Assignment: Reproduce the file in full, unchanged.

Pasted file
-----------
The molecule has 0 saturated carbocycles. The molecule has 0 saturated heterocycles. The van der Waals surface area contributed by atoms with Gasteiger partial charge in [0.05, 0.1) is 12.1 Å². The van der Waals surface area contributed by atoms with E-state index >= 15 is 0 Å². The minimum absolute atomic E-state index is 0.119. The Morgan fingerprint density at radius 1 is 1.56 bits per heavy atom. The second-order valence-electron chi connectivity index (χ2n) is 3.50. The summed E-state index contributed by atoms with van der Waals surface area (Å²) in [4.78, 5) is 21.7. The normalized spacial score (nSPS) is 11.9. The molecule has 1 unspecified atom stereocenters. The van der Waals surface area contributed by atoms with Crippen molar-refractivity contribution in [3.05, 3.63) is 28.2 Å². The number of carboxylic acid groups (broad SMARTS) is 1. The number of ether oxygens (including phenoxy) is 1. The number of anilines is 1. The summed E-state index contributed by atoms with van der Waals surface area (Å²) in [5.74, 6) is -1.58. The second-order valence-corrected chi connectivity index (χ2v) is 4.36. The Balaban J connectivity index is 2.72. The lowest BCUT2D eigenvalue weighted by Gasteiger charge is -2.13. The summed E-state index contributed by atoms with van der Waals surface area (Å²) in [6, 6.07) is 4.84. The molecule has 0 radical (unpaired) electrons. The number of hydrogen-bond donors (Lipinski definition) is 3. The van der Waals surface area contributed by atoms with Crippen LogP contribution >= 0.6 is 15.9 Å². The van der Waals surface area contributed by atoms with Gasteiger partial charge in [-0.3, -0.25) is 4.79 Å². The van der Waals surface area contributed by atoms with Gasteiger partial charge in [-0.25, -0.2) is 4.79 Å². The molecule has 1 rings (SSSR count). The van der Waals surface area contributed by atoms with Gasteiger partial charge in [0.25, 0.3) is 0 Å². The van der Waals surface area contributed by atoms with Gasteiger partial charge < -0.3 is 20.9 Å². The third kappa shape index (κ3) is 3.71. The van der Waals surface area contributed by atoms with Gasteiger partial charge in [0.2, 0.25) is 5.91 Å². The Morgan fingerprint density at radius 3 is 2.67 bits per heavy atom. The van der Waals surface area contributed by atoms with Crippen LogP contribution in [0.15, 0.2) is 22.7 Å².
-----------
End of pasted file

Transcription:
The molecule has 0 saturated carbocycles. The molecule has 0 saturated heterocycles. The van der Waals surface area contributed by atoms with Gasteiger partial charge in [0.05, 0.1) is 12.1 Å². The van der Waals surface area contributed by atoms with E-state index >= 15 is 0 Å². The minimum absolute atomic E-state index is 0.119. The Morgan fingerprint density at radius 1 is 1.56 bits per heavy atom. The second-order valence-electron chi connectivity index (χ2n) is 3.50. The summed E-state index contributed by atoms with van der Waals surface area (Å²) in [4.78, 5) is 21.7. The normalized spacial score (nSPS) is 11.9. The molecule has 1 unspecified atom stereocenters. The van der Waals surface area contributed by atoms with Crippen molar-refractivity contribution in [3.05, 3.63) is 28.2 Å². The number of carboxylic acid groups (broad SMARTS) is 1. The number of ether oxygens (including phenoxy) is 1. The number of anilines is 1. The summed E-state index contributed by atoms with van der Waals surface area (Å²) in [5.74, 6) is -1.58. The second-order valence-corrected chi connectivity index (χ2v) is 4.36. The Balaban J connectivity index is 2.72. The lowest BCUT2D eigenvalue weighted by Gasteiger charge is -2.13. The summed E-state index contributed by atoms with van der Waals surface area (Å²) in [6, 6.07) is 4.84. The molecule has 0 radical (unpaired) electrons. The number of hydrogen-bond donors (Lipinski definition) is 3. The van der Waals surface area contributed by atoms with Crippen LogP contribution >= 0.6 is 15.9 Å². The van der Waals surface area contributed by atoms with Gasteiger partial charge in [-0.3, -0.25) is 4.79 Å². The van der Waals surface area contributed by atoms with Gasteiger partial charge in [-0.25, -0.2) is 4.79 Å². The molecule has 1 rings (SSSR count). The van der Waals surface area contributed by atoms with Gasteiger partial charge in [0.25, 0.3) is 0 Å². The van der Waals surface area contributed by atoms with Gasteiger partial charge < -0.3 is 20.9 Å². The third kappa shape index (κ3) is 3.71. The van der Waals surface area contributed by atoms with Gasteiger partial charge in [0.2, 0.25) is 5.91 Å². The Morgan fingerprint density at radius 3 is 2.67 bits per heavy atom. The van der Waals surface area contributed by atoms with Crippen LogP contribution in [0.15, 0.2) is 22.7 Å².